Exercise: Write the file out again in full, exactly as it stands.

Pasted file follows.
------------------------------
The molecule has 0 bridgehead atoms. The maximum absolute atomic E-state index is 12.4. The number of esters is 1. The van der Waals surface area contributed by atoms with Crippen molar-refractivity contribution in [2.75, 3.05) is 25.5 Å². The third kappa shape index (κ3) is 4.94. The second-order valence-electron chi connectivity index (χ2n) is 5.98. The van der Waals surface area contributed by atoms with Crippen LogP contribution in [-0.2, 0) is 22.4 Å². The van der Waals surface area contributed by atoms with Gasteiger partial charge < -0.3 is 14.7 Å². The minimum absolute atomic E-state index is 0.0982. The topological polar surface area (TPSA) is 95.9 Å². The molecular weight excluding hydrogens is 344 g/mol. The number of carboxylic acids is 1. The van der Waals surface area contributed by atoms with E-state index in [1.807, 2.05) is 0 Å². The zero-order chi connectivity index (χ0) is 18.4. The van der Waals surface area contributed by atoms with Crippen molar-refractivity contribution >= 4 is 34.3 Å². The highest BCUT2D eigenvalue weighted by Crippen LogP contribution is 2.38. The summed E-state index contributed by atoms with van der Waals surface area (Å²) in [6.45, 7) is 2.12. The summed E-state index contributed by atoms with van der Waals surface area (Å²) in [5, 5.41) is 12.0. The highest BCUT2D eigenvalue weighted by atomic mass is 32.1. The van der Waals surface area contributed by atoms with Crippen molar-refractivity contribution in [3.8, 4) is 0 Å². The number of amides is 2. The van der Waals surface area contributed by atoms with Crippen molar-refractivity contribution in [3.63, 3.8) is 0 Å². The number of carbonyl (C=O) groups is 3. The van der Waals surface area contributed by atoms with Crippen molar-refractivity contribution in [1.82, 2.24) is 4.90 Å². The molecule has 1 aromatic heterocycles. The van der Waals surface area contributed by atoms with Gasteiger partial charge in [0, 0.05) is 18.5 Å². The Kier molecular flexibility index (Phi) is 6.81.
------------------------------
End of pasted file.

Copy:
The molecule has 0 bridgehead atoms. The maximum absolute atomic E-state index is 12.4. The number of esters is 1. The van der Waals surface area contributed by atoms with Crippen molar-refractivity contribution in [2.75, 3.05) is 25.5 Å². The third kappa shape index (κ3) is 4.94. The second-order valence-electron chi connectivity index (χ2n) is 5.98. The van der Waals surface area contributed by atoms with Crippen LogP contribution in [-0.2, 0) is 22.4 Å². The van der Waals surface area contributed by atoms with Gasteiger partial charge < -0.3 is 14.7 Å². The minimum absolute atomic E-state index is 0.0982. The topological polar surface area (TPSA) is 95.9 Å². The molecular weight excluding hydrogens is 344 g/mol. The number of carboxylic acids is 1. The van der Waals surface area contributed by atoms with E-state index in [1.807, 2.05) is 0 Å². The zero-order chi connectivity index (χ0) is 18.4. The van der Waals surface area contributed by atoms with Crippen molar-refractivity contribution >= 4 is 34.3 Å². The highest BCUT2D eigenvalue weighted by Crippen LogP contribution is 2.38. The summed E-state index contributed by atoms with van der Waals surface area (Å²) in [6.45, 7) is 2.12. The summed E-state index contributed by atoms with van der Waals surface area (Å²) in [5, 5.41) is 12.0. The highest BCUT2D eigenvalue weighted by atomic mass is 32.1. The van der Waals surface area contributed by atoms with Crippen molar-refractivity contribution in [3.8, 4) is 0 Å². The number of amides is 2. The van der Waals surface area contributed by atoms with Crippen molar-refractivity contribution in [3.63, 3.8) is 0 Å². The number of carbonyl (C=O) groups is 3. The van der Waals surface area contributed by atoms with Crippen molar-refractivity contribution in [1.82, 2.24) is 4.90 Å². The molecule has 1 aromatic heterocycles. The van der Waals surface area contributed by atoms with Gasteiger partial charge in [0, 0.05) is 18.5 Å². The Kier molecular flexibility index (Phi) is 6.81.